Ronchi v Wellington Shire Council

The case of Ronchi & Anor v Wellington SC [2009] VCAT 1206 concerned the development of two double storey dwellings on land zoned Township Zone. The subject land was not in an overlay but was close to a creek in the low lying coastal settlement of Seaspray. The Council determined to grant a permit and issued a Notice of Decision prior to the amendment to clause 15.08. While the objectors were concerned with character issues, the Council indicated at the hearing that floor levels may need to be raised, potentially by 900mm, due to the provisions of clause 15.08, triggering an assessment under a design and development overlay (DDO) and giving rise to implications in terms of redesign, character and amenity. The Council also questioned the equity in applying a climate change assessment to a development application because a single dwelling on the subject land does not require a planning permit (if the DDO is met). The permit applicants’ position was that they accepted the risks and preferred not to elevate the units. A condition requiring the owner of the subject land to enter into a section 173 agreement was proposed requiring the owner to acknowledge the elevated risk of flood damage and accept responsibility for any costs associated with such damage.

The Tribunal, while refusing to grant a permit on character grounds, found that an assessment of the site’s vulnerability to the impacts of river and coastal hazards would be required in a future development application. That assessment might result in redesign with the potential for consequential impacts in terms of off-site amenity impacts and character outcomes and may raise more fundamental questions about the development capacity of the land. The Tribunal also noted that an acceptance by the owners of the potential risk is not a responsible way forward and that the lack of control for detached dwellings does not mean the issue can be ignored. Rather, it should be addressed by ensuring such control is obtained through a scheme amendment.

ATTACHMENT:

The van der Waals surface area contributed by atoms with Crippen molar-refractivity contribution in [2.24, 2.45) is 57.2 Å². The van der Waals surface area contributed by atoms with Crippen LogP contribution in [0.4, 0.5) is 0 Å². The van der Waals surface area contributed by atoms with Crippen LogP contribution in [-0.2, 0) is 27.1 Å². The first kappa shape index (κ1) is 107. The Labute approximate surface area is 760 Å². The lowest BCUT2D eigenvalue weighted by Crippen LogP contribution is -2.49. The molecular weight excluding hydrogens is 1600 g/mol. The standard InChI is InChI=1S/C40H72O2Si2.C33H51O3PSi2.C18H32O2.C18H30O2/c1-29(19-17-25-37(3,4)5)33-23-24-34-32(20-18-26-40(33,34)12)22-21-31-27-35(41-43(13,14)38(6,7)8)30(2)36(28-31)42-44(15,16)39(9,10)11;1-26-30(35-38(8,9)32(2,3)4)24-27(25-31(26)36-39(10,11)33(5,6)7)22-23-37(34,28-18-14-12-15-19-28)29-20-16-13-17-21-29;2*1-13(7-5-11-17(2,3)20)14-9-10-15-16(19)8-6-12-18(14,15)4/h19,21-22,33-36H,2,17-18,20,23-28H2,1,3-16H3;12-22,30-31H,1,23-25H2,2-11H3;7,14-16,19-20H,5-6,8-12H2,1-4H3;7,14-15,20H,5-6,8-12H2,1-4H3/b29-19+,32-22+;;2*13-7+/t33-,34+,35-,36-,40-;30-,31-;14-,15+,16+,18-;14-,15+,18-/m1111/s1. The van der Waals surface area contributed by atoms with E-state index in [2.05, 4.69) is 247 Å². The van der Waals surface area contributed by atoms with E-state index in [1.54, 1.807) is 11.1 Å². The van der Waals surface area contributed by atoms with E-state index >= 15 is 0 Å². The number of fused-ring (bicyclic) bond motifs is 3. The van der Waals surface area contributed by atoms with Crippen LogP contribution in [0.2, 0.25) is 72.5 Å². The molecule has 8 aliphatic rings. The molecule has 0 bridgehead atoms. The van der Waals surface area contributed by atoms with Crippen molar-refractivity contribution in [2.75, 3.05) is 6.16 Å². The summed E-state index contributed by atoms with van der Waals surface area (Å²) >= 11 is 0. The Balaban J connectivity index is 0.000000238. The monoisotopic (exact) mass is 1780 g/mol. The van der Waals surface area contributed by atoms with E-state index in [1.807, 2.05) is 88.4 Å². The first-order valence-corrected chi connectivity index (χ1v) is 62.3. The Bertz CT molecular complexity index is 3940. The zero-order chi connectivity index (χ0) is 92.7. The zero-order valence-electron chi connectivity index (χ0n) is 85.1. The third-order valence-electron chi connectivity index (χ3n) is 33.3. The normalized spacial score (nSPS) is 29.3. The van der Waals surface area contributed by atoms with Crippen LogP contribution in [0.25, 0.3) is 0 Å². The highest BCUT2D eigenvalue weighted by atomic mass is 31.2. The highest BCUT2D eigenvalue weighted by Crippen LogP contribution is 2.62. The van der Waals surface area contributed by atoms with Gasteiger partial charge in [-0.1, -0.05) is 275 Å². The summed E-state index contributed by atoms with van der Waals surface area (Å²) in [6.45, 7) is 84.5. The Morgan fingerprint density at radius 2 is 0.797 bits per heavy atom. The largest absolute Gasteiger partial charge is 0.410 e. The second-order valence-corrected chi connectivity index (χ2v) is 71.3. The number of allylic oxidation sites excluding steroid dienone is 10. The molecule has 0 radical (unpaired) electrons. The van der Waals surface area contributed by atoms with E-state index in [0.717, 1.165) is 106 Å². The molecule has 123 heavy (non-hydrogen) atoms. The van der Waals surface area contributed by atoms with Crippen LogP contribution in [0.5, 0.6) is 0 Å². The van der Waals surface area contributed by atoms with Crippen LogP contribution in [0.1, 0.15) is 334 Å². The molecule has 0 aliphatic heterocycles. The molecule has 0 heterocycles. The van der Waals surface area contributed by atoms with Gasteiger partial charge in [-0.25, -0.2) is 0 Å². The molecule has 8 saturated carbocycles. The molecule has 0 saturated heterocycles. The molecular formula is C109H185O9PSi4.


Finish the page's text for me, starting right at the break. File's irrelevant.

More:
The Myers Case and the Ronchi Case build on the Tribunal’s findings in the case of Gippsland Coastal Board v South Gippsland SC (No2) [2008] VCAT 1545, handed down prior to the above mentioned policies coming into effect, in which Deputy President Gibson found that sea level rise and the risk of coastal inundation were relevant matters to consider in appropriate circumstances. Although no expert evidence, such as a Coastal Hazard Assessment, was before the Tribunal for consideration, the Tribunal accepted the general consensus that some level of climate change will result in extreme weather conditions beyond the historical record that planners and others rely on in assessing future potential impact. Applying the precautionary principle, the Tribunal concluded that increases in the severity of storm events coupled with rising sea levels created a reasonably foreseeable risk of inundation of the subject land and the proposed dwellings, which was unacceptable.

Other States have also been required to consider the impacts of climate change, and in particular, sea level rise, for new coastal development projects. Please see our legal update for further information on these cases.